Please use this identifier to cite or link to this item: http://hdl.handle.net/1893/21919
Appears in Collections:Management, Work and Organisation Journal Articles
Peer Review Status: Refereed
Title: Childhood Self-Control and Unemployment Throughout the Life Span: Evidence From Two British Cohort Studies
Authors: Daly, Michael
Delaney, Liam
Egan, Mark
Baumeister, Roy
Contact Email: michael.daly@stir.ac.uk
Keywords: personality
self-control
unemployment
economic recession
human capital
open data
open materials
Issue Date: Jun-2015
Publisher: SAGE
Citation: Daly M, Delaney L, Egan M & Baumeister R (2015) Childhood Self-Control and Unemployment Throughout the Life Span: Evidence From Two British Cohort Studies, Psychological Science, 26 (6), pp. 709-723.
Abstract: The capacity for self-control may underlie successful labor-force entry and job retention, particularly in times of economic uncertainty. Analyzing unemployment data from two nationally representative British cohorts (N = 16,780), we found that low self-control in childhood was associated with the emergence and persistence of unemployment across four decades. On average, a 1-SD increase in self-control was associated with a reduction in the probability of unemployment of 1.4 percentage points after adjustment for intelligence, social class, and gender. From labor-market entry to middle age, individuals with low self-control experienced 1.6 times as many months of unemployment as those with high self-control. Analysis of monthly unemployment data before and during the 1980s recession showed that individuals with low self-control experienced the greatest increases in unemployment during the recession. Our results underscore the critical role of self-control in shaping life-span trajectories of occupational success and in affecting how macroeconomic conditions affect unemployment levels in the population.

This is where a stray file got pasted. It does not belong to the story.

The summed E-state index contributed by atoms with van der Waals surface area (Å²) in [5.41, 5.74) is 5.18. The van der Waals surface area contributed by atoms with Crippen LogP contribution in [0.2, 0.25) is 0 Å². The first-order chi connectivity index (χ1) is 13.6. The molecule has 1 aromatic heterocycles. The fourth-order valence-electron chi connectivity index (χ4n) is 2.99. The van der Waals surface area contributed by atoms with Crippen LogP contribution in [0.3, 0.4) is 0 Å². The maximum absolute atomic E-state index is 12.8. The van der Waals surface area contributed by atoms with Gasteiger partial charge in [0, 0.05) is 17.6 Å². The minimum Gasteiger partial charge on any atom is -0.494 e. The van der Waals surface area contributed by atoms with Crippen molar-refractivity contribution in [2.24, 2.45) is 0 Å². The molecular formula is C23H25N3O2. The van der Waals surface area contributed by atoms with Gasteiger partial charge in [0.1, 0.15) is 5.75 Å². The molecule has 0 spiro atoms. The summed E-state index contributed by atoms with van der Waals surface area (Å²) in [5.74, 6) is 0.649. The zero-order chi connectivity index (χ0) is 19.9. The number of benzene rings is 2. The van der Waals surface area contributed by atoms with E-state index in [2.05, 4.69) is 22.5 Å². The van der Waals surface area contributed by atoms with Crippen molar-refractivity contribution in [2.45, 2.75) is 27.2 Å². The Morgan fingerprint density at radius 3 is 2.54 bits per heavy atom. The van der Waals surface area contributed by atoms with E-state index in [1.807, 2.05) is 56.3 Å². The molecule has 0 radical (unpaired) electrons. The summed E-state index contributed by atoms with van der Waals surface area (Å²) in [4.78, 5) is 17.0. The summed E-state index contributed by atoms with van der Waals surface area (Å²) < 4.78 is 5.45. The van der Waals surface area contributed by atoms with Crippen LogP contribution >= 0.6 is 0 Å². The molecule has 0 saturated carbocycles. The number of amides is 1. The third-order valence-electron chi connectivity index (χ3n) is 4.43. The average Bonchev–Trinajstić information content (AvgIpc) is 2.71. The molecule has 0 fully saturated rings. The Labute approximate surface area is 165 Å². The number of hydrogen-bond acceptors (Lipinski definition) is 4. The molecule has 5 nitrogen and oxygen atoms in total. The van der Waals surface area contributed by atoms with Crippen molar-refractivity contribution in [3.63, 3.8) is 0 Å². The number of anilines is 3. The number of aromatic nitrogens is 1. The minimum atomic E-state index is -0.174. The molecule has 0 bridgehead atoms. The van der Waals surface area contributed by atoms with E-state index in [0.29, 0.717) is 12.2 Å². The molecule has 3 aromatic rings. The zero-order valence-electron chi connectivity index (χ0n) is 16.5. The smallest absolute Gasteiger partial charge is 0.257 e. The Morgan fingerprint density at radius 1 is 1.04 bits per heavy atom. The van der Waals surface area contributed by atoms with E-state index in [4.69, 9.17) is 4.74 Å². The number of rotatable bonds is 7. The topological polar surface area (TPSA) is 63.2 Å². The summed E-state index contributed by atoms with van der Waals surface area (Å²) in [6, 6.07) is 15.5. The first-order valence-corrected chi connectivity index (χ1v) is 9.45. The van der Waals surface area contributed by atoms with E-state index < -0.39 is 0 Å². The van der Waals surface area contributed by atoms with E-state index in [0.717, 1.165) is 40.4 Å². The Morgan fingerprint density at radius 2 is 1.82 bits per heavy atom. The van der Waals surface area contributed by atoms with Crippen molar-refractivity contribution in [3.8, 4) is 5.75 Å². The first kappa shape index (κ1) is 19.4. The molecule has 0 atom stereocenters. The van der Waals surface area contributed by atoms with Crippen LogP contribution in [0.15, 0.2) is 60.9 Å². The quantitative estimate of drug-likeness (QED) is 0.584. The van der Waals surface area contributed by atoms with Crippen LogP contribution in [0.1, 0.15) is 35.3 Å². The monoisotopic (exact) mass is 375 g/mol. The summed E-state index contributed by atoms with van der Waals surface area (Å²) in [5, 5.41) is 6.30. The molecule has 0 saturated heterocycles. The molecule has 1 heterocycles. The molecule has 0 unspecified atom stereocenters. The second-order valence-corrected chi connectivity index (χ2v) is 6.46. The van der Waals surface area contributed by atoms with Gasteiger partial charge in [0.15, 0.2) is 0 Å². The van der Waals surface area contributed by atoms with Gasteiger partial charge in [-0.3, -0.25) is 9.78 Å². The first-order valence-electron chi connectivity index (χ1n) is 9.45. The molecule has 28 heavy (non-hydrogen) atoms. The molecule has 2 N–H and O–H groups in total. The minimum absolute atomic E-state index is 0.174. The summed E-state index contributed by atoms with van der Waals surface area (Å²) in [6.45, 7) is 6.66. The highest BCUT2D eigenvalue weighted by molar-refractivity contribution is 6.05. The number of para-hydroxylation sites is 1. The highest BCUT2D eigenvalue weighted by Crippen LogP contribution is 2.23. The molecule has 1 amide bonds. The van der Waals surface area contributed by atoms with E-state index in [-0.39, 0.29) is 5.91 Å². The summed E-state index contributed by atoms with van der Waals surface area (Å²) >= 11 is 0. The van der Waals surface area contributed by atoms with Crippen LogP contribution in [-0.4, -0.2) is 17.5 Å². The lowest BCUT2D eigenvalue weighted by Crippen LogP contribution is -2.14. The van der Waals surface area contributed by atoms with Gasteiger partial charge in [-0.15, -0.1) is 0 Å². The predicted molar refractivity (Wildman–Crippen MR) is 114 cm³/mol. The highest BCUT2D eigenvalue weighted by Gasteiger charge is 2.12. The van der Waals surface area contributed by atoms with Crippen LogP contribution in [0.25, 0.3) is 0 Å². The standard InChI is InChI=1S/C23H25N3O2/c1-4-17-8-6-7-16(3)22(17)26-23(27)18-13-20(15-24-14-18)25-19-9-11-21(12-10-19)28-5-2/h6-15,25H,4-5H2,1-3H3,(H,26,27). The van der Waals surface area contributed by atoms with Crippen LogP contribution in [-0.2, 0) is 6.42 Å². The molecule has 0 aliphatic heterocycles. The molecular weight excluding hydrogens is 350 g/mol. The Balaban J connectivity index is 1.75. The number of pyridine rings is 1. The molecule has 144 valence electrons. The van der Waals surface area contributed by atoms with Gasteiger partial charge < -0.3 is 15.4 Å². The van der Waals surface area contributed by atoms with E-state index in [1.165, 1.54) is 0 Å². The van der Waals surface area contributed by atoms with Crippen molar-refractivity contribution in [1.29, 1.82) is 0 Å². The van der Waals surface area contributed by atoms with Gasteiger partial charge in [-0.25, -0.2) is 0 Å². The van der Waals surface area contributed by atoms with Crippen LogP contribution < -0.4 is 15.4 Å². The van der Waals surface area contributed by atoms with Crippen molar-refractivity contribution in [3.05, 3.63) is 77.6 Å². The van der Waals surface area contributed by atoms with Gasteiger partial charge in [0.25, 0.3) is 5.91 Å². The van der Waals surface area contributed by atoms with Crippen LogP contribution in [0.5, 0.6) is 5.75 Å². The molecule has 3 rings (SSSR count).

Type: Journal Article
URI: http://hdl.handle.net/1893/21919
DOI Link: http://dx.doi.org/10.1177/0956797615569001
Rights: This article is distributed under the terms of the Creative Commons Attribution 3.0 License (http://www.creativecommons.org/licenses/by/3.0/) which permits any use, reproduction and distribution of the work without further permission provided the original work is attributed as specified on the SAGE and Open Access page (http://www.uk.sagepub.com/aboutus/openaccess.htm).
Affiliation: Management Work and Organisation
Economics
Economics
Florida State University

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